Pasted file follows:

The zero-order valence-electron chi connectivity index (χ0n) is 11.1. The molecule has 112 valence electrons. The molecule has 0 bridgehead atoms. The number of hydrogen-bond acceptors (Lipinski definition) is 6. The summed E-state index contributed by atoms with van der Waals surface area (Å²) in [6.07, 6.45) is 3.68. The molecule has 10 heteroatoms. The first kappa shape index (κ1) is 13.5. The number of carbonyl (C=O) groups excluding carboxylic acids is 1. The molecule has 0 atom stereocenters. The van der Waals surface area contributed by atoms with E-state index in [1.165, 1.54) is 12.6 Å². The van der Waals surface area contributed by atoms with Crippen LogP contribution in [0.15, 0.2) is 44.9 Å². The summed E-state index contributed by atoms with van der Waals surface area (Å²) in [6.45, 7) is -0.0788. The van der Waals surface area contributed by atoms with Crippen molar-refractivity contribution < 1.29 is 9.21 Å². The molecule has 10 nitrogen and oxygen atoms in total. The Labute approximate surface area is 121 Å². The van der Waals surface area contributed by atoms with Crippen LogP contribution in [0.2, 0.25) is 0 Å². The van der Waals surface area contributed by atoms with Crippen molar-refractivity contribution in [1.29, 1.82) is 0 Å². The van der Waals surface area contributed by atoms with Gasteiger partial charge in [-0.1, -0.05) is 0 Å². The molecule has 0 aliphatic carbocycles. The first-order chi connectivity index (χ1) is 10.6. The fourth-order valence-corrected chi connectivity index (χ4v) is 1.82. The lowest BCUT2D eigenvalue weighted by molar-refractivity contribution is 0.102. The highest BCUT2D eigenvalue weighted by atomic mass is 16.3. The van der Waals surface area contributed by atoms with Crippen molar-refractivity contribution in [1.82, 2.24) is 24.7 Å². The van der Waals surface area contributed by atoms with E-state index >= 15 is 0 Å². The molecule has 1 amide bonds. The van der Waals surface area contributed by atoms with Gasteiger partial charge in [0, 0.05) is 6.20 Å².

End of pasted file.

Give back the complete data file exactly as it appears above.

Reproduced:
The zero-order valence-electron chi connectivity index (χ0n) is 11.1. The molecule has 112 valence electrons. The molecule has 0 bridgehead atoms. The number of hydrogen-bond acceptors (Lipinski definition) is 6. The summed E-state index contributed by atoms with van der Waals surface area (Å²) in [6.07, 6.45) is 3.68. The molecule has 10 heteroatoms. The first kappa shape index (κ1) is 13.5. The number of carbonyl (C=O) groups excluding carboxylic acids is 1. The molecule has 0 atom stereocenters. The van der Waals surface area contributed by atoms with E-state index in [1.165, 1.54) is 12.6 Å². The van der Waals surface area contributed by atoms with Crippen LogP contribution in [0.15, 0.2) is 44.9 Å². The summed E-state index contributed by atoms with van der Waals surface area (Å²) in [6.45, 7) is -0.0788. The van der Waals surface area contributed by atoms with Crippen molar-refractivity contribution < 1.29 is 9.21 Å². The molecule has 10 nitrogen and oxygen atoms in total. The Labute approximate surface area is 121 Å². The van der Waals surface area contributed by atoms with Crippen LogP contribution in [0.2, 0.25) is 0 Å². The van der Waals surface area contributed by atoms with Crippen molar-refractivity contribution in [1.29, 1.82) is 0 Å². The van der Waals surface area contributed by atoms with Gasteiger partial charge in [-0.1, -0.05) is 0 Å². The molecule has 0 aliphatic carbocycles. The first-order chi connectivity index (χ1) is 10.6. The fourth-order valence-corrected chi connectivity index (χ4v) is 1.82. The lowest BCUT2D eigenvalue weighted by molar-refractivity contribution is 0.102. The highest BCUT2D eigenvalue weighted by atomic mass is 16.3. The van der Waals surface area contributed by atoms with Crippen molar-refractivity contribution in [1.82, 2.24) is 24.7 Å². The van der Waals surface area contributed by atoms with E-state index >= 15 is 0 Å². The molecule has 1 amide bonds. The van der Waals surface area contributed by atoms with Gasteiger partial charge in [0, 0.05) is 6.20 Å².